Amazon's latest earnings release is around the corner, and with it, investors will get a much clearer picture of what the COVID-19 crisis means for Amazon.
Amazon (AMZN) - Get Report shares are up 60% year to date amid bullish sentiment surrounding Amazon's strength in both ecommerce and cloud technology, two sectors that have seen rapid adoption over the past few months.
"With what’s happened over the last 150 to 180 days, people are migrating their on-premise software to the cloud," said Yancey Spruill of DigitalOcean, a cloud infrastructure firm. "I would expect that [Amazon's] results would reflect that."
On average, Wall Street analysts are expecting earnings of $1.48 per share on total sales of $81.4 billion. Here are key themes to watch."
1. E-commerce Strength
All signs point to a strong quarter for Amazon's e-commerce business. Stay-at-home mandates and retail store closures drove an unprecedented surge in online shopping last quarter, with much of that action flowing to Amazon. Despite high expectations, Bank of America analyst Justin Post sees "strong revenue upside" in Amazon's upcoming release, and Q3 guidance from Amazon that could err on the conservative side. That would present a strong set-up for a huge fourth quarter, with "record penetration gains into the holiday season, Prime Day in 4Q, and mall traffic likely still under pressure," Long wrote.
2. COVID-19 Response
Amazon's profits are expected to be much lower than normal, given heavy spending on its COVID-19 response. The company cautioned investors months ago that it would plow as much as $4 billion into hiring, delivery infrastructure, and safety measures. Further details on the COVID spending, and how long the spending will last, could also shed light on operating margin trends: "Did the company spend at expected levels; did the spend help the company get back to par in terms of speed of delivery; how much more does AMZN need to spend to get back to normal?," wrote RBC's Mark Mahaney this week. RBC is modeling for 1.8% GAAP operating margin in Q2, down 300 basis points year-over-year.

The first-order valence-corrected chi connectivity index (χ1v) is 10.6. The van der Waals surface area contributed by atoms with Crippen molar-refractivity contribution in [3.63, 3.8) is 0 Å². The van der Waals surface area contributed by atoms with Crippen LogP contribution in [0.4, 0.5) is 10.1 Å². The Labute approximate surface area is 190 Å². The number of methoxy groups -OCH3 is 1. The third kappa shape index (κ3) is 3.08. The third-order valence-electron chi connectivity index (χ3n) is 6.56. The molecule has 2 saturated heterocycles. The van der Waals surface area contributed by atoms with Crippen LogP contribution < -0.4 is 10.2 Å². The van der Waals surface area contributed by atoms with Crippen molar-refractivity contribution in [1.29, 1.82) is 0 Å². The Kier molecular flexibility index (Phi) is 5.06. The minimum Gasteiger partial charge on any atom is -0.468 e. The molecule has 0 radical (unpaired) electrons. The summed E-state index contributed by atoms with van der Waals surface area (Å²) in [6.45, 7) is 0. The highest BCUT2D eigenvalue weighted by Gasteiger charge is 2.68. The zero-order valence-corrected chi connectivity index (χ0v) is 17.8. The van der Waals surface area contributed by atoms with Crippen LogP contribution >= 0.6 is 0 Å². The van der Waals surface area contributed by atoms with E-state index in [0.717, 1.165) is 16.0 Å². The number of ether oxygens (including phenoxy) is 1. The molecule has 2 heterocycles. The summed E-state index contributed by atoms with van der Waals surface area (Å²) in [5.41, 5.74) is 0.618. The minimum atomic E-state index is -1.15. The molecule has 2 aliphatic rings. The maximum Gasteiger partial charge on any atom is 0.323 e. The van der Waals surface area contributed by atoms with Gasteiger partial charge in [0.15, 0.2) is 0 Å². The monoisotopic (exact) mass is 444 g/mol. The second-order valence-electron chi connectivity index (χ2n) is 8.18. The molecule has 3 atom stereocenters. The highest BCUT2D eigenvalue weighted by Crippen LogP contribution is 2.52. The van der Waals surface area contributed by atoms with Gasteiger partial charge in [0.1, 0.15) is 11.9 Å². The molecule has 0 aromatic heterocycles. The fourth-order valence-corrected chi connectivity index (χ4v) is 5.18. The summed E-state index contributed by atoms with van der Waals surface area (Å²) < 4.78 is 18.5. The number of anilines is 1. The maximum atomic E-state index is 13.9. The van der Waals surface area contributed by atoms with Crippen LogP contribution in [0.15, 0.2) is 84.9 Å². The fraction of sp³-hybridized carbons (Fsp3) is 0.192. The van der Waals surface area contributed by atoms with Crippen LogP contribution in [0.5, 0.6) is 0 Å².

3. AWS Results
Amazon investors will get a better look this week at how COVID-19 has impacted AWS, for better and for worse. Analysts expect some tailwinds for the segment from heavier Internet usage and faster cloud adoption brought about by the pandemic. But AWS customers in economically hard-hit industries could offset gains. Rival Microsoft (MSFT) - Get Report reported deceleration in its Azure segment last week; Amazon's AWS could likewise show modestly lower growth. On average, analysts are expecting AWS revenue of $11.02 billion for Q2.
4. Advertising Gains
The recent surge in e-commerce demand could have another side benefit for Amazon: More dollars spent on its growing advertising platform. Research shows ad spend up significantly in certain Amazon categories during the COVID-19 pandemic, which could add up to a strong quarter for the highly profitable segment: "AMZN’s ad revenue platform proved to be the most resilient in the March quarter (among our ‘Net ad names), and we will be looking to see if it is true for the June quarter as well," added RBC's Mahaney, estimating ad revenue growth above 40% in Q2.
5. Prime Updates
Amazon doesn't disclose the number of Prime subscribers on a quarterly basis, but signs point to an uptick in memberships over the past few months. An RBC survey showed a "material increase" in Prime adoption this year, and Amazon may provide commentary on what the company saw last quarter and whether they expect new members to stay around after the pandemic has subsided. Amazon Prime memberships are relatively sticky, meaning subscribers are unlikely to cancel, and Amazon management may give either a qualitative or quantitative update on how Prime is performing.